International comparisons of educational performance tend to suggest that English children consistently under-perform. Despite the recognition of wider cultural factors, the general focus has been upon classroom organisation and structural factors.
Importance has rightly been attached to the contribution of whole-class teaching, the place of homework, the length of the school day - even earlier bedtime. But are the issues more fundamental?
The school of education at the University of Sunderland has recently surveyed just over 2,600 fourteen-year-olds in north-east England and St Petersburg, Russia (1,284 in England and 1,320 Russians). Areas explored include academic preferences, attitudes to school and schoolwork, the nature and importance of homework, the impact of classmates, the use of leisure time and vocational and life expectations.
The findings from our research, conducted in partnership with Hertzen University, St Petersburg, indicate that many of the attitudes, expectations, beliefs and behaviours reported by the English sample may help explain their relatively poor performance.
Whether visiting south-east Asia or many countries in eastern Europe, there are three striking features which contrast greatly with England or the United States. First, whole-class teaching is widely and skillfully used with limited per-capita resources. Second, educational standards, particularly in mathematics, are often considerably higher. Finally, the children bring with them to school a set of attitudes, aspirations and expectations highly conducive to educational achievement.
While recognising the importance of curricular, pedagogic and resource issues, it appears likely that this highly complex set of attitudinal and motivational factors best explains differential international performance. In our opinion, such factors are often underemphasised because of their very complexity and lack of susceptibility to quick solutions.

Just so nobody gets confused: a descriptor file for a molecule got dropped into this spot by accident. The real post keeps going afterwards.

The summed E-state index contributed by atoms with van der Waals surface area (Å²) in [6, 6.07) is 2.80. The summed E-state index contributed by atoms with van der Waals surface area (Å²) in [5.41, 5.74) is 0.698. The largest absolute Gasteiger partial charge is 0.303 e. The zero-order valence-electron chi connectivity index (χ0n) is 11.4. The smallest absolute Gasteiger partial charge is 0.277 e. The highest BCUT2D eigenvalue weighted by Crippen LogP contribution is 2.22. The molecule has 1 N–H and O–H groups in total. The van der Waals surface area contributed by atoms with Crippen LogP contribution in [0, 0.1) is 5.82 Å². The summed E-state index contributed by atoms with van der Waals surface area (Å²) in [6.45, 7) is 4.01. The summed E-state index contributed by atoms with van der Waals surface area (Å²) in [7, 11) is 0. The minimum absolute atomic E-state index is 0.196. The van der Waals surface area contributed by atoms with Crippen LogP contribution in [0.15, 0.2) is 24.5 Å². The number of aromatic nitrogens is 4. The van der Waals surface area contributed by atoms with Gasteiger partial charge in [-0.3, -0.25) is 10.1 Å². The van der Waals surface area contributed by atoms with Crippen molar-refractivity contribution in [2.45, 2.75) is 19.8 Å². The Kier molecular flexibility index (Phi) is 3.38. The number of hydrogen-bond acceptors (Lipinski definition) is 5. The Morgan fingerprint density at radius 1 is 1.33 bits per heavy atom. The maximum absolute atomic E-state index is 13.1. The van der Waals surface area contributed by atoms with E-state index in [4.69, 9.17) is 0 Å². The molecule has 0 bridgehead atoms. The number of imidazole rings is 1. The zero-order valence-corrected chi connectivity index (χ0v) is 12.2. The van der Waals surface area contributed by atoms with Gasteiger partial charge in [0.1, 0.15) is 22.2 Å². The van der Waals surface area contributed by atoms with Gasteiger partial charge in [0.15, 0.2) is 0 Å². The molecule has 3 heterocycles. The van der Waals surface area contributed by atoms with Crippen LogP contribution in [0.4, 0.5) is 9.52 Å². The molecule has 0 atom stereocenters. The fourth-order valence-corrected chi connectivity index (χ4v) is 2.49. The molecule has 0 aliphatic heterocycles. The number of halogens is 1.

In Singapore and Russia, an interesting difference in the reasons behind both countries' relatively high levels of educational motivation exists. Singaporeans tend to see education as an essential means to an important economic end; without high qualifications there is usually a limited vocational future. The strong Confucian belief in effort, rather than ability, as the key factor in success, noted by Professor David Reynolds of Newcastle University and many other writers, results in widespread striving for achievement, even by the less able.
In contrast, Russian children tend to perceive education as an end in itself. To be articulate, literate and cultured has traditionally been greatly valued by the society.
More than half of our sample of Russian children indicated that the main reason for working hard in school was because they wanted to be an educated person. Very few English children responded in similar terms. Three-quarters of them cited the need for qualifications as their most important motivation.
This emphasis upon academic qualifications was not reflected in subject preferences, however, with physical education (28.5 per cent), art and design (15 per cent) and English and drama (13 per cent) representing English children's first-choice subjects compared with Russian preferences for algebra (13 per cent), English (13 per cent) and history (11 per cent).
The lifestyles of the English sample are not conducive to gaining high educational qualifications. Compared with the Russians, they spend significantly less time on homework (with less belief in its impact upon educational achievement), watch more television, read less and take part in fewer cultural pursuits such as visiting theatres, museums and concert halls.
In explaining the low performance of American children relative to those of south-east Asia, studies have consistently pointed to the lower expectation and greater satisfactions of children and their parents in the United States. A similar discrepancy emerged in our English-Russian study.